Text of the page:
British author Michael Moorcock said, “Find an author you admire (mine was Conrad) and copy their plots and characters in order to tell your own story, just as people learn to draw and paint by copying the masters.”

Mr. Moorcock couldn’t have said it any better. Copy and learn from the masters. For him it was Conrad, but maybe for you it’s Hemmingway or Atwood, or maybe it’s Angelou if poetry is where you thrive. Whatever genre, the principle remains. Imitate.

For me it was C.S Lewis. I was fascinated by the way his writing painted vivid pictures in my mind. The child-like perspective and simple yet witty sentence structures in The Lion, the Witch, and the Wardrobe inspired me to study more of his works, including Screwtape Letters and Mere Christianity.

I analyzed the way he constructed his sentences, where he placed commas, how he presented dialogue, and how he transitioned from one idea to the next. It took time. And it took a whole lot of effort. Trying to learn a writer’s technique is not as fun or as simple as reading through the story, getting lost in the plot, then finding yourself back at the end of the book.

Imitating writing techniques requires active engagement with the book. I had to pause at times and ask myself why Lewis made certain stylistic and grammatical decisions in his writing. Then I had to pick and choose what to store in my writing arsenal and what to leave out.

I love collecting new ideas, words, and perspectives. Every time I read, I discover new words and new ways to use them. In fact, I love the way certain words look and sound in a sentence. But what fascinates me the most is the effect a word or sentence can have on my emotions when cunningly used by the writer –especially when it happens effortlessly, without trying to be clever. Now that is what I call skill.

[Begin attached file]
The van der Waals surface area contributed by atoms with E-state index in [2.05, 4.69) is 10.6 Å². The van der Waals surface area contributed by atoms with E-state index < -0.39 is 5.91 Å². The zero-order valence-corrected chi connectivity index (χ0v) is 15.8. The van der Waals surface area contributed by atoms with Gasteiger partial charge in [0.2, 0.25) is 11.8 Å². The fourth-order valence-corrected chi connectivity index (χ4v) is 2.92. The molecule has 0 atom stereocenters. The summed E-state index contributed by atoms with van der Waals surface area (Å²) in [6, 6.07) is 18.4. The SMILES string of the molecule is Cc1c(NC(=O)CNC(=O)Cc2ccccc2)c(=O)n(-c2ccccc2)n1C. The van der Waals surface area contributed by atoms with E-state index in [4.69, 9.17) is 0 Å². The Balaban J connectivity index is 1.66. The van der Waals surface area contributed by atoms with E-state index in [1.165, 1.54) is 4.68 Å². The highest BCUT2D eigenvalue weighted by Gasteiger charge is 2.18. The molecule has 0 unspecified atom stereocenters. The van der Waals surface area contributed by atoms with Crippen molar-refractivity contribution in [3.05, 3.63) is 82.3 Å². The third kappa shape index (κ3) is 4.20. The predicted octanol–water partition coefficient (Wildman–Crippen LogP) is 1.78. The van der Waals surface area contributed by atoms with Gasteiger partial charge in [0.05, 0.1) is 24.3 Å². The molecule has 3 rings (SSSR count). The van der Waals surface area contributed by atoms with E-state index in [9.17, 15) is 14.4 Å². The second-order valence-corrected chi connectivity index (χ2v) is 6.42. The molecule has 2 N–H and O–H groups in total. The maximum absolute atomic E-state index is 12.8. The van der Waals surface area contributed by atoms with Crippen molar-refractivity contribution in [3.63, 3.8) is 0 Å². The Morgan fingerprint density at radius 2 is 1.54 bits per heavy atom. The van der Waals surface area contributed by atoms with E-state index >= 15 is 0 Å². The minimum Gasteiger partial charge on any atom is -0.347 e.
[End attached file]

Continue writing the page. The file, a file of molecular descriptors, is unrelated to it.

Don’t Cross the Line

Although imitating great writers improves your writing, it can also thwart your potential if you neglect the practice and pursuit of your personal writing style; or even worse, you could unconsciously copy their content and claim it as your own.

If you spend all your time reading and studying technique, while neglecting to practice your own craft, you will find it difficult to produce original content. Trust me. I’ve been there. In fact, everything you write might sound like a bootleg version of the person you are imitating –the farthest thing from originality.

The art of imitating is not about sounding identical to another writer; instead, it’s all about mimicking their techniques and principles and deciding what to cultivate and what to dispose of.

Only by honing your craft through consistent practice will originality have a chance to bloom in your writing. You need to write your own stuff. Write until the techniques you mimicked from other writers get filtered through and molded into your personal and distinctive style.

Nevertheless, imitation is pertinent to every form of writing: creative, academic, periodical and even technical. If you want to write a technical document like an instructional manual, study your smart phone’s manual.

“If you want to be a writer, you must do two things above all others: read a lot and write a lot.” (Stephen King)

Read a lot and write a lot. Take advantage of the abundant writing material at your disposal. Fill your writing arsenal with versatility, experience, and inspiration. Expand your imagination and give your writing wings to fly beyond limits. Imitate the greats and create originality.

And just in case you forgot, read like your writing career depends on it –because it just might.

Header image by Stewart Escalona.